If you can get an actual introduction to your VIP by an acquaintance you have in common, do it.  If that’s not possible, mention their name.

Naming a friend can open doors that may otherwise stay shut.

#4 – Flattery is a good place to start.

Begin your email with a little praise.  Tell your VIP what you admire about his work and be specific about it.  Make an insightful observation that demonstrates you know what you’re talking about.

Flatter him a bit.  Studies show that flattery works to make people like you more, even when they know what you’re up to, but don’t lay it on too thick or you come off like a stalker.

#5 – Be specific about what you want.

Now that you’ve buttered them up, it’s time to ask for what you want.  Don’t beat around the bush about it.

This is the time to be direct and specific.  

VIPs don’t have time to try to figure out what you have in mind.  Vague comments about “partnering on something” or “chatting about my business” will get you no where.

Cut to the chase and tell her what you want.

#6 – Clearly explain the benefit for them.

Tell him WHY he should do what you ask.  What’s in it for him?

Whether we admit it or not, we’re always thinking about ourselves.  We’re the center of our own universe.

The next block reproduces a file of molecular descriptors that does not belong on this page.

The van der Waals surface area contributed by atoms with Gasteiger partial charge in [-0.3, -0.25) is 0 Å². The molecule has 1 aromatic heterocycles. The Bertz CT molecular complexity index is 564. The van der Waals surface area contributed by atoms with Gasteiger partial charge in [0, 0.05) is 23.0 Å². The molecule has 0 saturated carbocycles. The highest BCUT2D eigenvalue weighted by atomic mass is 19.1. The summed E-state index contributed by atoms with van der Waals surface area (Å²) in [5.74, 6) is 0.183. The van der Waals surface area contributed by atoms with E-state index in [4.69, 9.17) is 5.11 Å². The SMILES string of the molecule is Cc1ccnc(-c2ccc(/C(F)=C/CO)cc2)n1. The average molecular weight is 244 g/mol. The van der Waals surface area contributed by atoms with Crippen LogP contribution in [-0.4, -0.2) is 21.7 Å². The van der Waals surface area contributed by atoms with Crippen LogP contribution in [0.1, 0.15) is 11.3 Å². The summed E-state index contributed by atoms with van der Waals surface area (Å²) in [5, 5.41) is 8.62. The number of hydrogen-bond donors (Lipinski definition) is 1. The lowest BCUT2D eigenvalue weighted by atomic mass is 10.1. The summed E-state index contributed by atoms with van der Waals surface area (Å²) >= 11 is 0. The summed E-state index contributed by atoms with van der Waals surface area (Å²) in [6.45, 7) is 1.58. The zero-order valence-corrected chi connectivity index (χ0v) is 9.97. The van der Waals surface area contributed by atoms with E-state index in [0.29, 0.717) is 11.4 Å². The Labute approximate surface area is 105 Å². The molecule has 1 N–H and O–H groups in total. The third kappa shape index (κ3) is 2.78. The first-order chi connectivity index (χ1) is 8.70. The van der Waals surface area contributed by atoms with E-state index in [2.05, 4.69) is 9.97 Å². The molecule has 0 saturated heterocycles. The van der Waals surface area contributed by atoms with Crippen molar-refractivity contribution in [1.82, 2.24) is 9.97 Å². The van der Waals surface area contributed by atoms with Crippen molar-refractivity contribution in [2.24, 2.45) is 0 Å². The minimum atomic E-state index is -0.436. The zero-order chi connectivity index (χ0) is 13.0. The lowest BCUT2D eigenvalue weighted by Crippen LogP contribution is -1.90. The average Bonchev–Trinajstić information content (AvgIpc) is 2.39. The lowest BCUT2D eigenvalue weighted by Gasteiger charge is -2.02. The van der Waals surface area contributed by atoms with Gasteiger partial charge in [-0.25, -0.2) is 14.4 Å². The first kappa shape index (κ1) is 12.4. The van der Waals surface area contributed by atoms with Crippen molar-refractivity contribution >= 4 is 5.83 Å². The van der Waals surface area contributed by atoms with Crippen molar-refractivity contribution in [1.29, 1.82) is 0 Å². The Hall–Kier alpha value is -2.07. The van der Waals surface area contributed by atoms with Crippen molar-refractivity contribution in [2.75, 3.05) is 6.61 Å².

If you can show your VIP how doing what you want also gets him what he wants, that’s a winning scenario.

Remember, the benefit doesn’t always come down to dollars and cents.  Other reasons to help you might include:

  • The opportunity to contribute to a cause.
  • The chance to share a stage with a speaker they admire.
  • The pleasure of helping a talented young person.

If you did your homework (see #1) you’ll know a little about what makes this VIP tick.  Use that to explain why it’s a good idea to do what you ask.

#7 – Make it easy to do what you ask.

Draw a straight line from what you’ve asked her to do and the next step.  Make it so easy to understand that all she has to do is say yes or no.

If your goal is to get on the phone with her, name a specific date and time.  If you want her to promote your newest blog post, include a prewritten social media blurb to use.

Make it as easy as possible.  The more effort the VIP must make to understand your request and execute it, the less likely it is to happen.